[Pnews] The Free Alabama Movement - America’s Slave Empire

Prisoner News ppnews at freedomarchives.org
Mon Jun 22 14:11:04 EDT 2015

    America’s Slave Empire

            Posted on Jun 21, 2015


By Chris Hedges <http://www.truthdig.com/chris_hedges/>

Three prisoners—Melvin Ray, James Pleasant and Robert Earl Council—who 
led work stoppages in Alabama prisons in January 2014 as part of the 
Free Alabama Movement <http://freealabamamovement.com> have spent the 
last 18 months in solitary confinement. Authorities, unnerved by the 
protests that engulfed three prisons in the state, as well as by videos 
and pictures of abusive conditions smuggled out by the movement, say the 
men will remain in solitary confinement indefinitely 

The prison strike leaders are denied televisions and reading material. 
They spend at least three days a week, sometimes longer, without leaving 
their tiny isolation cells. They eat their meals seated on their steel 
toilets. They are allowed to shower only once every two days despite 
temperatures that routinely rise above 90 degrees.

The men have become symbols of a growing resistance movement 
inside American prisons. The prisoners’ work stoppages and refusal to 
co-operate with authorities in Alabama are modeled on actions that shook 
the Georgia prison system 
in December 2010. The strike leaders argue that this is the only 
mechanism left to the 2.3 million prisoners across America. By refusing 
to work—a tactic that would force prison authorities to hire compensated 
labor or to induce the prisoners to return to their jobs by paying a 
fair wage—the neoslavery that defines the prison system can be broken. 
Prisoners are currently organizing in Arizona, California, Florida, 
Illinois, Ohio, Pennsylvania, Mississippi, Texas, Virginia and Washington.

“We have to shut down the prisons,” Council, known as Kinetik, one of 
the founders of the Free Alabama Movement, told me by phone from the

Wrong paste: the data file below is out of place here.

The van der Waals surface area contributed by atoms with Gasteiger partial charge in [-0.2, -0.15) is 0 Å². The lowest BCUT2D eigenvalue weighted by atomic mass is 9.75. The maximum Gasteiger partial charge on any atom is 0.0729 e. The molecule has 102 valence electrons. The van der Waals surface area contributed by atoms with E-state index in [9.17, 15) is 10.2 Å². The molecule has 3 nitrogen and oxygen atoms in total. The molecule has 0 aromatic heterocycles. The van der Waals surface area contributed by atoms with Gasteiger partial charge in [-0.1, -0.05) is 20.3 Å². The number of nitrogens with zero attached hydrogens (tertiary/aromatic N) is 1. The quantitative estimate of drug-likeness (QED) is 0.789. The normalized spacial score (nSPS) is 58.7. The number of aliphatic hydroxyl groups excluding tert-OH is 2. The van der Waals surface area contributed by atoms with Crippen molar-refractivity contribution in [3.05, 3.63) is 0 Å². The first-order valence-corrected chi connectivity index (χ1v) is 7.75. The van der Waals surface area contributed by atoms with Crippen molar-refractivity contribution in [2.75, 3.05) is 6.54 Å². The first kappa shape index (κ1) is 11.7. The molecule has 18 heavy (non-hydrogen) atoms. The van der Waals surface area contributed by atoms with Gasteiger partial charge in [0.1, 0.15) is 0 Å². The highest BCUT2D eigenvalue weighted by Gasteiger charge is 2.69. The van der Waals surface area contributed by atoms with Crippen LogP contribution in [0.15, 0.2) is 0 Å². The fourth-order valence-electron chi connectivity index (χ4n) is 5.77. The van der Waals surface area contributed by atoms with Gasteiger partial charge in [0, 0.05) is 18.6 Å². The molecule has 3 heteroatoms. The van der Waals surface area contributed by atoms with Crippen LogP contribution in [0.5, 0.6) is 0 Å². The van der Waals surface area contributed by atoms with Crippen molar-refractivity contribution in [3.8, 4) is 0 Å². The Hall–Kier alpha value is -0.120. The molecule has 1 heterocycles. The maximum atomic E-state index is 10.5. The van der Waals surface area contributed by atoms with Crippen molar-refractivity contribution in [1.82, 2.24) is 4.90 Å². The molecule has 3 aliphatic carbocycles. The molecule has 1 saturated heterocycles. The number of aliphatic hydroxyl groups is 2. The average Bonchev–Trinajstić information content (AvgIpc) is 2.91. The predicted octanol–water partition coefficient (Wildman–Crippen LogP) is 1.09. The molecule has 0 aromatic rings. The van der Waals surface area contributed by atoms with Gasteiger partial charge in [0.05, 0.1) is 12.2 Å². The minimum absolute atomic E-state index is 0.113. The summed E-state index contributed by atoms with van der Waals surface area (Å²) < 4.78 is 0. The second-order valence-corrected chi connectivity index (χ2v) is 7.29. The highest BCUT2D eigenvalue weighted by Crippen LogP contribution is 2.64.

Holman Correctional Facility in Escambia County, Ala. He has been in 
prison for 21 years, serving a sentence of life without parole. “We will 
not work for free anymore. All the work in prisons, from cleaning to 
cutting grass to working in the kitchen, is done by inmate labor. 
[Almost no prisoner] in Alabama is paid. Without us the prisons, which 
are slave empires, cannot function. Prisons, at the same time, charge us 
a variety of fees, such as for our identification cards or wrist 
bracelets, and [impose] numerous fines, especially for possession of 
contraband. They charge us high phone and commissary prices. Prisons 
each year are taking larger and larger sums of money from the inmates 
and their families. The state gets from us millions of dollars in free 
labor and then imposes fees and fines. You have brothers that work in 
kitchens 12 to 15 hours a day and have done this for years and have 
never been paid.”

“We do not believe in the political process,” said Ray, who spoke from 
the St. Clair Correctional Facility in Springville, Ala., and who is 
serving life without parole. “We are not looking to politicians to 
submit reform bills. We aren’t giving more money to lawyers. We don’t 
believe in the courts. We will rely only on protests inside and outside 
of prisons and on targeting the corporations that exploit prison labor 
and finance the school-to-prison pipeline. We have focused our first 
boycott on McDonald’s. McDonald’s uses prisoners 
to process beef for patties and package bread, milk, chicken products. 
We have called for a national Stop Campaign against McDonald’s. We have 
identified this corporation to expose all the others. There are too many 
corporations exploiting prison labor to try and take them all on at once.”

“We are not going to call for protests outside of statehouses,” Ray went